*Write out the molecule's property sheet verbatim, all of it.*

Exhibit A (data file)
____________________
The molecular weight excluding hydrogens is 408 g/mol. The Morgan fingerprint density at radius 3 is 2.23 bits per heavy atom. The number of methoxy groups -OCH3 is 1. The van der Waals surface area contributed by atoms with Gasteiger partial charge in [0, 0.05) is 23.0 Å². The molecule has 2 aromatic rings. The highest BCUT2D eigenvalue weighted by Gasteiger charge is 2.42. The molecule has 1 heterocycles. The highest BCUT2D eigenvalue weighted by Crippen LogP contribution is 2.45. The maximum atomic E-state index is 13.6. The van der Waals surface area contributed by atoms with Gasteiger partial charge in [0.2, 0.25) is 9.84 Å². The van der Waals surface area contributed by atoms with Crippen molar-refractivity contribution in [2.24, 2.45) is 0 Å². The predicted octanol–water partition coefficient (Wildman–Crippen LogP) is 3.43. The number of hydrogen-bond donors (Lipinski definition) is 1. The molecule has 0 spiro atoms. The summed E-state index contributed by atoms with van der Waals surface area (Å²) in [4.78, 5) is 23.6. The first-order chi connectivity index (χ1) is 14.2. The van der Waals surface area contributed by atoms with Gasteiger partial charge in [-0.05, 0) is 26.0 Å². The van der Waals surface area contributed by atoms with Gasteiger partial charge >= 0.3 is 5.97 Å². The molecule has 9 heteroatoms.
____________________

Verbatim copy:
The molecular weight excluding hydrogens is 408 g/mol. The Morgan fingerprint density at radius 3 is 2.23 bits per heavy atom. The number of methoxy groups -OCH3 is 1. The van der Waals surface area contributed by atoms with Gasteiger partial charge in [0, 0.05) is 23.0 Å². The molecule has 2 aromatic rings. The highest BCUT2D eigenvalue weighted by Gasteiger charge is 2.42. The molecule has 1 heterocycles. The highest BCUT2D eigenvalue weighted by Crippen LogP contribution is 2.45. The maximum atomic E-state index is 13.6. The van der Waals surface area contributed by atoms with Gasteiger partial charge in [0.2, 0.25) is 9.84 Å². The van der Waals surface area contributed by atoms with Crippen molar-refractivity contribution in [2.24, 2.45) is 0 Å². The predicted octanol–water partition coefficient (Wildman–Crippen LogP) is 3.43. The number of hydrogen-bond donors (Lipinski definition) is 1. The molecule has 0 spiro atoms. The summed E-state index contributed by atoms with van der Waals surface area (Å²) in [4.78, 5) is 23.6. The first-order chi connectivity index (χ1) is 14.2. The van der Waals surface area contributed by atoms with Gasteiger partial charge in [-0.05, 0) is 26.0 Å². The van der Waals surface area contributed by atoms with Gasteiger partial charge >= 0.3 is 5.97 Å². The molecule has 9 heteroatoms.